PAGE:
The traffic already stacks up over the hill and past the next retail strip mall where there’s no line of sight for the oncoming traffic on the other side of the hill. So drivers feel like sitting ducks awaiting the day when they’ll be the first car hit in a horrific chain reaction 20-car pile-up someday if this situation is allowed to fester, which is almost certain to occur if the turn lane will be closed-off permanently. Yet no staff could answer that question at last night’s open house.
So it doesn’t take much for residents to envision future congestion stacking-up unnecessarily at intersections just by poor planning and manipulation of traffic by officials, not necessarily from new growth. In other words, it’s not hard for TxDOT to create congestion to necessitate the addition of traffic lights and the eventual extension of the toll road into Comal County. Citizens fears are not unfounded considering TxDOT’s reputation for relentlessly pushing toll roads.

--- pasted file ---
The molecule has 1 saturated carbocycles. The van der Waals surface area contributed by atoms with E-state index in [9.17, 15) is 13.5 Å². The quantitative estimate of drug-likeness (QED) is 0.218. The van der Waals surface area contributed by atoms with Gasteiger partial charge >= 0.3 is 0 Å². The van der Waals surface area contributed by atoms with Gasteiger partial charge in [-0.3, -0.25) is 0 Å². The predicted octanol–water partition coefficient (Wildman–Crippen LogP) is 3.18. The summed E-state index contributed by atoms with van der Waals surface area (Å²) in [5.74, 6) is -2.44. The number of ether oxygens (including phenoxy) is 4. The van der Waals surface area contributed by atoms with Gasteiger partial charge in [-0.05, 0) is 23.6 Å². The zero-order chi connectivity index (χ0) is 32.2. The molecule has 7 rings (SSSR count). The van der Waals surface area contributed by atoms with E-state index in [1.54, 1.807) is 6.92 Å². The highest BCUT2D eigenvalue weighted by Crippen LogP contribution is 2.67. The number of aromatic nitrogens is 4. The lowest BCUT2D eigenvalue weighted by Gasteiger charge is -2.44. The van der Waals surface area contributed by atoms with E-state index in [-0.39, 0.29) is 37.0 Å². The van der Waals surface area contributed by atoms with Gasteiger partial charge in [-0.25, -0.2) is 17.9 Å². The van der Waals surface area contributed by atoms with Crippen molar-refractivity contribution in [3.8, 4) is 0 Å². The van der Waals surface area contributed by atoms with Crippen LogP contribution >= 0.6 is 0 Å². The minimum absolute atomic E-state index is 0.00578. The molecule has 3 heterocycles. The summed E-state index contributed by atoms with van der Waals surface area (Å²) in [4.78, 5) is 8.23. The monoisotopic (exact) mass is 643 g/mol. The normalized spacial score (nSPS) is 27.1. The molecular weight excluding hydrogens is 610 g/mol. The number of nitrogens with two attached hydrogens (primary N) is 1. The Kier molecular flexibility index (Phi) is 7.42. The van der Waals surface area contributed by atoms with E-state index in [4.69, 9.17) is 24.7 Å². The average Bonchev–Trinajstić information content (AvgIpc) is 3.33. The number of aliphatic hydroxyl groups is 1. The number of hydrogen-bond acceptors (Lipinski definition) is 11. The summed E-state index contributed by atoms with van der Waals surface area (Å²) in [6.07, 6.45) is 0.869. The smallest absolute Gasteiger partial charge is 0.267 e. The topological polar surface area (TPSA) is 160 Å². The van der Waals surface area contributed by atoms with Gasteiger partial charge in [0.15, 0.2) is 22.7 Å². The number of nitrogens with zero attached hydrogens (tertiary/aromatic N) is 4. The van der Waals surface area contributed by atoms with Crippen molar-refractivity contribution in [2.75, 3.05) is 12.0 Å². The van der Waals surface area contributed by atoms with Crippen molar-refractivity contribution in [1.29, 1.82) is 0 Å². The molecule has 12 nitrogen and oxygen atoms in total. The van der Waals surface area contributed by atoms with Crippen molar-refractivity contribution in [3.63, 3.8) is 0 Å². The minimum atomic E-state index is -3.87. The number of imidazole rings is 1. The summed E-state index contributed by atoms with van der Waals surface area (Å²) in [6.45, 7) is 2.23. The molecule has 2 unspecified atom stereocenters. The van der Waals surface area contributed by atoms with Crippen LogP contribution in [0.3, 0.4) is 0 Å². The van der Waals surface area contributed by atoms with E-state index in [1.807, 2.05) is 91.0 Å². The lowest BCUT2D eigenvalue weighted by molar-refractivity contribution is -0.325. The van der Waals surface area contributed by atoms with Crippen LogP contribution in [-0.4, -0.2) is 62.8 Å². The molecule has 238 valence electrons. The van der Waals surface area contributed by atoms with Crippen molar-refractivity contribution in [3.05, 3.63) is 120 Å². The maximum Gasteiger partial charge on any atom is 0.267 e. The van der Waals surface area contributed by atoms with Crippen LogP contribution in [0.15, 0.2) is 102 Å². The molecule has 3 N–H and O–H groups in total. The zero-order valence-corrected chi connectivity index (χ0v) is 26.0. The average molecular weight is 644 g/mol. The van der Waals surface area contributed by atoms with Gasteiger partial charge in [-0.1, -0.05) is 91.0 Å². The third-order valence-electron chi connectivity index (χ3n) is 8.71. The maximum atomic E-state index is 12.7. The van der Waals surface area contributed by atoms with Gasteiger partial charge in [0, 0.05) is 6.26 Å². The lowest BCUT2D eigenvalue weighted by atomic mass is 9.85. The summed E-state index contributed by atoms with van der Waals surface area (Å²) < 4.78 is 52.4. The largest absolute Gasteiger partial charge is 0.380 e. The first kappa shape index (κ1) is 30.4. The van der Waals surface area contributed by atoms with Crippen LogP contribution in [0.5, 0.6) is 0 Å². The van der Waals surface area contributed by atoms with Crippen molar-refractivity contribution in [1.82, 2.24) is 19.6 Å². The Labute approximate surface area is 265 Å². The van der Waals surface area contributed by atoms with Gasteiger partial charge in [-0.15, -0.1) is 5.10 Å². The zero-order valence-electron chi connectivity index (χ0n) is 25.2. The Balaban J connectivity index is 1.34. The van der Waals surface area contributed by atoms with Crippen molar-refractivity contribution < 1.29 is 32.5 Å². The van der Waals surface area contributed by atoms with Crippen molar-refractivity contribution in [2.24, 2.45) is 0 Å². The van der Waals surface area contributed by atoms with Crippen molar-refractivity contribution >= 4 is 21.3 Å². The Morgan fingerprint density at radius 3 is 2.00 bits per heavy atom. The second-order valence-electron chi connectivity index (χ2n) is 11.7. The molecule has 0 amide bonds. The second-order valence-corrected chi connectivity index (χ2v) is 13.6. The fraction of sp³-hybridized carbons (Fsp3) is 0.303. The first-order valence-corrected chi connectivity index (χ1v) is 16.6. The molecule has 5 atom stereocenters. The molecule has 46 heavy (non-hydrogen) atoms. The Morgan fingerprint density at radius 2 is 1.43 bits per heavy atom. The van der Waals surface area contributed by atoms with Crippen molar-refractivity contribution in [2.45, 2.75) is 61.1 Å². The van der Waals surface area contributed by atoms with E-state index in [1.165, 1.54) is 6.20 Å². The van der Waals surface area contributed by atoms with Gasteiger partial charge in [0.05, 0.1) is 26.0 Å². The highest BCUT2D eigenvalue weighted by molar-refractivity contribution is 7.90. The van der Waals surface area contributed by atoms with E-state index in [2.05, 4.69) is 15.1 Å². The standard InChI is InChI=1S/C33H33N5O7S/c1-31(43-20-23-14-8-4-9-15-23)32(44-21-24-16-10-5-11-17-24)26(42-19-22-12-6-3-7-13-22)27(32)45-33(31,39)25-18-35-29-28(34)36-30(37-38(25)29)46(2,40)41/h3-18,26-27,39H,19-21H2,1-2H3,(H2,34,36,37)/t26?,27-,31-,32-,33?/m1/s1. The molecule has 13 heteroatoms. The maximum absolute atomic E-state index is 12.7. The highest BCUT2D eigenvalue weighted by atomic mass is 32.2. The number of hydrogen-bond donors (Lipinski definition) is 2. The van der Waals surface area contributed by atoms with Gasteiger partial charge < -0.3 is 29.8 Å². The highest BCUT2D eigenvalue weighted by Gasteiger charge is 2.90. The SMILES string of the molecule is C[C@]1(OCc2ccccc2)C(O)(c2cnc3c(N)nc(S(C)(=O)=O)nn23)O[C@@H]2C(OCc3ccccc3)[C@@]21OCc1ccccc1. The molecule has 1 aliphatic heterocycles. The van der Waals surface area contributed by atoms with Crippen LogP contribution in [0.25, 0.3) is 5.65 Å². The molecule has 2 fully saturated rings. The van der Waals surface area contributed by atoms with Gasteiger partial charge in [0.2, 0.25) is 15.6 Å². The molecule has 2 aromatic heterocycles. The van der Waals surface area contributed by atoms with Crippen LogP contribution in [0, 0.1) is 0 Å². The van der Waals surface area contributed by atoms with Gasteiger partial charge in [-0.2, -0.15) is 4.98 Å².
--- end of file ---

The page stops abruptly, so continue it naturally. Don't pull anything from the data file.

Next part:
Spring Branch resident Tim Gibbons summarized what a lot of attendees expressed, “They crammed 300 people into a room with six sets of the same map and they didn’t have any good answers at all. I was expecting to sit down and listen to what they had to say, and for there to be a lot more information than just maps. Unfortunately, I’m leaving here with the same information I had when I showed up. If they can’t successfully plan a meeting, then why are we going to give them the ability to spend three years to destroy our town.”
Considering the crowd that assembled at the TxDOT Open House represents more people than vote in the city council elections, hopefully that means the elected officials tasked with holding TxDOT accountable got the message loud and clear: residents do not want stop lights slapped on their highway and they want overpasses and additional lanes to address growth, not more congestion.